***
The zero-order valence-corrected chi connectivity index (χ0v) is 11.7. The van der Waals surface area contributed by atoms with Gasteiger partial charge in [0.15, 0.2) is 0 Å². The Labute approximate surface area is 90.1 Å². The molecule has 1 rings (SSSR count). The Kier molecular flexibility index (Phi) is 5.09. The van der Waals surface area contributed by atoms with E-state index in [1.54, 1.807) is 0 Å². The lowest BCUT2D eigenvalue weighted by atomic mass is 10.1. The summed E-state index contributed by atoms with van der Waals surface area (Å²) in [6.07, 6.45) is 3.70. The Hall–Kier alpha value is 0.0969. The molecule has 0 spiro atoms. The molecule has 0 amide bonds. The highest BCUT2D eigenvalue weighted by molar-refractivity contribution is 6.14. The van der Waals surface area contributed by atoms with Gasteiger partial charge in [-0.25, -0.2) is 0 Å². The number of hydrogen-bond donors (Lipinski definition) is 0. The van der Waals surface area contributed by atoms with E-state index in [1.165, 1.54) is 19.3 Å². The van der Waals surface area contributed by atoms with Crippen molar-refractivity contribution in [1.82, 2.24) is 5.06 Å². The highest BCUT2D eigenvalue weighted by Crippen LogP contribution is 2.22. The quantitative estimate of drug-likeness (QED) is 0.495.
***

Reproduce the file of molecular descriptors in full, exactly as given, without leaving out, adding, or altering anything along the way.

The zero-order valence-corrected chi connectivity index (χ0v) is 11.7. The van der Waals surface area contributed by atoms with Gasteiger partial charge in [0.15, 0.2) is 0 Å². The Labute approximate surface area is 90.1 Å². The molecule has 1 rings (SSSR count). The Kier molecular flexibility index (Phi) is 5.09. The van der Waals surface area contributed by atoms with E-state index in [1.54, 1.807) is 0 Å². The lowest BCUT2D eigenvalue weighted by atomic mass is 10.1. The summed E-state index contributed by atoms with van der Waals surface area (Å²) in [6.07, 6.45) is 3.70. The Hall–Kier alpha value is 0.0969. The molecule has 0 spiro atoms. The molecule has 0 amide bonds. The highest BCUT2D eigenvalue weighted by molar-refractivity contribution is 6.14. The van der Waals surface area contributed by atoms with Gasteiger partial charge in [-0.25, -0.2) is 0 Å². The number of hydrogen-bond donors (Lipinski definition) is 0. The van der Waals surface area contributed by atoms with E-state index in [1.165, 1.54) is 19.3 Å². The van der Waals surface area contributed by atoms with Crippen molar-refractivity contribution in [1.82, 2.24) is 5.06 Å². The highest BCUT2D eigenvalue weighted by Crippen LogP contribution is 2.22. The quantitative estimate of drug-likeness (QED) is 0.495.